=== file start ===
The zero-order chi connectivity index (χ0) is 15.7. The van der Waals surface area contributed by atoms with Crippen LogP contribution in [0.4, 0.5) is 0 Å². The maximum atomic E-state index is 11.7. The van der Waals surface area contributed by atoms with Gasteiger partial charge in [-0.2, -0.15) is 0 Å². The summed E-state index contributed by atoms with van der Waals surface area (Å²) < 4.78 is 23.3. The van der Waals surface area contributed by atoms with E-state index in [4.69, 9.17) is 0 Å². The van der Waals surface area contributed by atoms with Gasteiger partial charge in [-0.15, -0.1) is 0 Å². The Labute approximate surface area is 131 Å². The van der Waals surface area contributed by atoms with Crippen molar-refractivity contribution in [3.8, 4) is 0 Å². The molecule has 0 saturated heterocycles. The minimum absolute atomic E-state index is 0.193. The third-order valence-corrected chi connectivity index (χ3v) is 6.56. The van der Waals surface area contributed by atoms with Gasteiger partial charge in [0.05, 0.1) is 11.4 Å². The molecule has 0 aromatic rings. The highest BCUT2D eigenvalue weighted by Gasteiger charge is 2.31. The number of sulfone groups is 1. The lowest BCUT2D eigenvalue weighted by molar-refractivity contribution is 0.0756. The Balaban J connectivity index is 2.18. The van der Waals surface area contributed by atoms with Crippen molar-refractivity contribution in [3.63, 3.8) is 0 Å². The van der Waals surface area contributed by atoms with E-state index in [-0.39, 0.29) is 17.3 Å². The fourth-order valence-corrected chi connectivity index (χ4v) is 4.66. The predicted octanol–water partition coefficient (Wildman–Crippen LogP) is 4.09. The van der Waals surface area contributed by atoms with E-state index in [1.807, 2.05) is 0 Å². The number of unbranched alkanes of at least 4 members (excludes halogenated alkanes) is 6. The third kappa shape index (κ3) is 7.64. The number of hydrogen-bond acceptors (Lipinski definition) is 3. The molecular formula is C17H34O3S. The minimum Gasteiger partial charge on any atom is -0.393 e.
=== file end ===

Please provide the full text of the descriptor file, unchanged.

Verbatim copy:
The zero-order chi connectivity index (χ0) is 15.7. The van der Waals surface area contributed by atoms with Crippen LogP contribution in [0.4, 0.5) is 0 Å². The maximum atomic E-state index is 11.7. The van der Waals surface area contributed by atoms with Gasteiger partial charge in [-0.2, -0.15) is 0 Å². The summed E-state index contributed by atoms with van der Waals surface area (Å²) < 4.78 is 23.3. The van der Waals surface area contributed by atoms with E-state index in [4.69, 9.17) is 0 Å². The van der Waals surface area contributed by atoms with Gasteiger partial charge in [-0.15, -0.1) is 0 Å². The Labute approximate surface area is 131 Å². The van der Waals surface area contributed by atoms with Crippen molar-refractivity contribution in [3.8, 4) is 0 Å². The molecule has 0 saturated heterocycles. The minimum absolute atomic E-state index is 0.193. The third-order valence-corrected chi connectivity index (χ3v) is 6.56. The van der Waals surface area contributed by atoms with Gasteiger partial charge in [0.05, 0.1) is 11.4 Å². The molecule has 0 aromatic rings. The highest BCUT2D eigenvalue weighted by Gasteiger charge is 2.31. The number of sulfone groups is 1. The lowest BCUT2D eigenvalue weighted by molar-refractivity contribution is 0.0756. The Balaban J connectivity index is 2.18. The van der Waals surface area contributed by atoms with Crippen molar-refractivity contribution in [3.63, 3.8) is 0 Å². The van der Waals surface area contributed by atoms with E-state index in [-0.39, 0.29) is 17.3 Å². The fourth-order valence-corrected chi connectivity index (χ4v) is 4.66. The predicted octanol–water partition coefficient (Wildman–Crippen LogP) is 4.09. The van der Waals surface area contributed by atoms with E-state index in [1.807, 2.05) is 0 Å². The number of unbranched alkanes of at least 4 members (excludes halogenated alkanes) is 6. The third kappa shape index (κ3) is 7.64. The number of hydrogen-bond acceptors (Lipinski definition) is 3. The molecular formula is C17H34O3S. The minimum Gasteiger partial charge on any atom is -0.393 e.